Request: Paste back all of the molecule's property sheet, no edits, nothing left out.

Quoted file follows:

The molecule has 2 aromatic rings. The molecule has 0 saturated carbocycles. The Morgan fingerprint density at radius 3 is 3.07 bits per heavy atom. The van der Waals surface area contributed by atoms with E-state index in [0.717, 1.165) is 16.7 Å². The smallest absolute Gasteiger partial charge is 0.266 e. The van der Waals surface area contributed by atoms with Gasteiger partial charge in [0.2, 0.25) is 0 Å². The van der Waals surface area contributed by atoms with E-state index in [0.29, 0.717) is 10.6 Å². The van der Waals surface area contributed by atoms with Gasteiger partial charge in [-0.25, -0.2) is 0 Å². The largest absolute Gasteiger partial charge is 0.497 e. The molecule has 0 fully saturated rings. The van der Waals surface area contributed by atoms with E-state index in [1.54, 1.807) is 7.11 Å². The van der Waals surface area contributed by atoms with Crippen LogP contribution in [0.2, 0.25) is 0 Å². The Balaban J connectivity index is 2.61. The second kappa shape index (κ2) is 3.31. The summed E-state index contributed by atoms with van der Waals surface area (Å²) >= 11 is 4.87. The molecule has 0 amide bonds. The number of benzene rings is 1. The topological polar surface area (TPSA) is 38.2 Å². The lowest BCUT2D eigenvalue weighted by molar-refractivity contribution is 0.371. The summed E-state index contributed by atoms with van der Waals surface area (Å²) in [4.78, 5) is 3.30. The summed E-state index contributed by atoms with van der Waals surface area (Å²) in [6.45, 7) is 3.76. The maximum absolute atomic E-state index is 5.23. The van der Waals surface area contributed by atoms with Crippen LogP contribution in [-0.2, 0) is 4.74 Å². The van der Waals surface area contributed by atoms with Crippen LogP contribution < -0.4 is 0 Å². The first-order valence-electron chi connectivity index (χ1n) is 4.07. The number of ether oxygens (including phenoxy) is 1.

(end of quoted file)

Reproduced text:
The molecule has 2 aromatic rings. The molecule has 0 saturated carbocycles. The Morgan fingerprint density at radius 3 is 3.07 bits per heavy atom. The van der Waals surface area contributed by atoms with E-state index in [0.717, 1.165) is 16.7 Å². The smallest absolute Gasteiger partial charge is 0.266 e. The van der Waals surface area contributed by atoms with Gasteiger partial charge in [0.2, 0.25) is 0 Å². The van der Waals surface area contributed by atoms with E-state index in [0.29, 0.717) is 10.6 Å². The van der Waals surface area contributed by atoms with Gasteiger partial charge in [-0.25, -0.2) is 0 Å². The largest absolute Gasteiger partial charge is 0.497 e. The molecule has 0 fully saturated rings. The van der Waals surface area contributed by atoms with E-state index in [1.54, 1.807) is 7.11 Å². The van der Waals surface area contributed by atoms with Crippen LogP contribution in [0.2, 0.25) is 0 Å². The Balaban J connectivity index is 2.61. The second kappa shape index (κ2) is 3.31. The summed E-state index contributed by atoms with van der Waals surface area (Å²) >= 11 is 4.87. The molecule has 0 amide bonds. The number of benzene rings is 1. The topological polar surface area (TPSA) is 38.2 Å². The lowest BCUT2D eigenvalue weighted by molar-refractivity contribution is 0.371. The summed E-state index contributed by atoms with van der Waals surface area (Å²) in [4.78, 5) is 3.30. The summed E-state index contributed by atoms with van der Waals surface area (Å²) in [6.45, 7) is 3.76. The maximum absolute atomic E-state index is 5.23. The van der Waals surface area contributed by atoms with Crippen LogP contribution in [-0.2, 0) is 4.74 Å². The van der Waals surface area contributed by atoms with Crippen LogP contribution < -0.4 is 0 Å². The first-order valence-electron chi connectivity index (χ1n) is 4.07. The number of ether oxygens (including phenoxy) is 1.